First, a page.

It’s a nice theory that the only reason we don’t have a big range of small suppliers is down to the big bad state, but it’s a theory beloved of the modern extreme free marketeers who use it in much the way the extreme socialists of my youth always had a ready excuse as to why every attempt to implement what they called “socialism” had turned in to a nasty dictatorship. It was always somehow the fault of the big bad capitalists, and true socialism was always just round the corner, all that was needed was to implement it in an even more extreme version than what had gone on before. Of course reality was that every time one turned a corner, there was another one.

    Sorry, but I just don’t believe that left to itself the “free market” would naturally develop a network of small suppliers. I feel this is a line those who find extreme free market such a fine theory they are reluctant to throw it away use in order to hide – to themselves as much as anyone else – the reality that real life just does not work as their fine theories say it should.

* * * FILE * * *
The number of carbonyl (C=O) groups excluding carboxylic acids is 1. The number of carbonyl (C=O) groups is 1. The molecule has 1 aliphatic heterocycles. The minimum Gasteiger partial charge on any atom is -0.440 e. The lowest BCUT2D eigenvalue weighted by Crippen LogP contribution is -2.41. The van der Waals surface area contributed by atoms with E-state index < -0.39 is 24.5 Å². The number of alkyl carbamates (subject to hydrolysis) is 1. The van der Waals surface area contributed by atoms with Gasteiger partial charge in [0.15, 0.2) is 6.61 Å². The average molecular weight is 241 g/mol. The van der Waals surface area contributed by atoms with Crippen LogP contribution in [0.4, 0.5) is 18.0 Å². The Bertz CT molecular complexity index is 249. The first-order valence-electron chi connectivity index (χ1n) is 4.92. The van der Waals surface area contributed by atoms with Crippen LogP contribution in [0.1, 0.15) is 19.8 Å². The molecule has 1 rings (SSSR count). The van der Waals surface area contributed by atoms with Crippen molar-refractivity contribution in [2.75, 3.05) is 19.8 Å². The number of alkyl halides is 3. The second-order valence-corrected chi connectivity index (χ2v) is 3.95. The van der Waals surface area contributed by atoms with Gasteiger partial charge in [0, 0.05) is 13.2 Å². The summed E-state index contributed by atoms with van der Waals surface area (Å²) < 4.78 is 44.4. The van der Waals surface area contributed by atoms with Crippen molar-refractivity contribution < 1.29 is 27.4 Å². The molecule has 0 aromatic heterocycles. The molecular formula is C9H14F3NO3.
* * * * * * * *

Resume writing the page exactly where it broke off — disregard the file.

The reality is that most of us use the big suppliers most of the time because of the convenience of doing so. There is not just the scale issue, but also the familiarity issue. If I go to another part of the country and see a familiar brand name there, I know what to expect. If I’m in a hurry, chances are I will go for that because I know what will be on offer, rather than trying a more local option. It’s that, not the big bad state forcing me in some way, that means I end up supporting the large scale companies. For example, if I’m in a town I don’t know and I want a quick cheap meal, I could take my chance with a local restaurant – my experience is that sometimes this leads to something really nice, other times it leads to something quite nasty. I could buy a guide book or search reviews on the web, but come on now, I don’t want to spend all my life doing this, just like I don’t want to have to research just what is the best supplier when I want to get a train to Manchester, I want to go to the station and buy a ticket and get on the next train leaving. So, if I’m in a hurry, I just want a meal, I don’t want to have to think about it or do research, I want to know pretty much in advance how much I will have to pay and what I will get for it, I’ll go to the local branch of a national chain.